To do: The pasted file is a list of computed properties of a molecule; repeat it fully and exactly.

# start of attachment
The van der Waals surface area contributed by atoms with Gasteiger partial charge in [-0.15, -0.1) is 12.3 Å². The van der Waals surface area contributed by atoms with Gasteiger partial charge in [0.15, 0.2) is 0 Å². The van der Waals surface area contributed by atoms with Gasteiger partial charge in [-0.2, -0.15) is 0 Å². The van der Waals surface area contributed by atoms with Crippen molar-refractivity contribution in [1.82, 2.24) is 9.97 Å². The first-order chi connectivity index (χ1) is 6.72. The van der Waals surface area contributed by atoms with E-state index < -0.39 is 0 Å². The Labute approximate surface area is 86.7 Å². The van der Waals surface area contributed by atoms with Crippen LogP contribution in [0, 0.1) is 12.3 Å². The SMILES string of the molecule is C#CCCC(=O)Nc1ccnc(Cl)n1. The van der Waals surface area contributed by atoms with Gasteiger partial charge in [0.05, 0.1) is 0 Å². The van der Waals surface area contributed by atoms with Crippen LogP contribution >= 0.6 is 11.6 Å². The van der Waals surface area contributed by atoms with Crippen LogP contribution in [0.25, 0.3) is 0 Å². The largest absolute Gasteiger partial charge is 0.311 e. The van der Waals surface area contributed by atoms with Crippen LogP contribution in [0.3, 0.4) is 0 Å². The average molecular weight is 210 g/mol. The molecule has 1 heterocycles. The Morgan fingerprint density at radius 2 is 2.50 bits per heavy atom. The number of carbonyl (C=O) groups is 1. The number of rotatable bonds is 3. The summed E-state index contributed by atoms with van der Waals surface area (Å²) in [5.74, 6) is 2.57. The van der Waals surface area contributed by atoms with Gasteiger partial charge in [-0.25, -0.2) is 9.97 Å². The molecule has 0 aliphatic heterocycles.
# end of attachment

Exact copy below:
The van der Waals surface area contributed by atoms with Gasteiger partial charge in [-0.15, -0.1) is 12.3 Å². The van der Waals surface area contributed by atoms with Gasteiger partial charge in [0.15, 0.2) is 0 Å². The van der Waals surface area contributed by atoms with Gasteiger partial charge in [-0.2, -0.15) is 0 Å². The van der Waals surface area contributed by atoms with Crippen molar-refractivity contribution in [1.82, 2.24) is 9.97 Å². The first-order chi connectivity index (χ1) is 6.72. The van der Waals surface area contributed by atoms with E-state index < -0.39 is 0 Å². The Labute approximate surface area is 86.7 Å². The van der Waals surface area contributed by atoms with Crippen LogP contribution in [0, 0.1) is 12.3 Å². The SMILES string of the molecule is C#CCCC(=O)Nc1ccnc(Cl)n1. The van der Waals surface area contributed by atoms with Gasteiger partial charge in [0.05, 0.1) is 0 Å². The van der Waals surface area contributed by atoms with Crippen LogP contribution >= 0.6 is 11.6 Å². The van der Waals surface area contributed by atoms with Crippen LogP contribution in [0.25, 0.3) is 0 Å². The largest absolute Gasteiger partial charge is 0.311 e. The van der Waals surface area contributed by atoms with Crippen LogP contribution in [0.3, 0.4) is 0 Å². The average molecular weight is 210 g/mol. The molecule has 1 heterocycles. The Morgan fingerprint density at radius 2 is 2.50 bits per heavy atom. The number of carbonyl (C=O) groups is 1. The number of rotatable bonds is 3. The summed E-state index contributed by atoms with van der Waals surface area (Å²) in [5.74, 6) is 2.57. The van der Waals surface area contributed by atoms with Gasteiger partial charge in [-0.25, -0.2) is 9.97 Å². The molecule has 0 aliphatic heterocycles.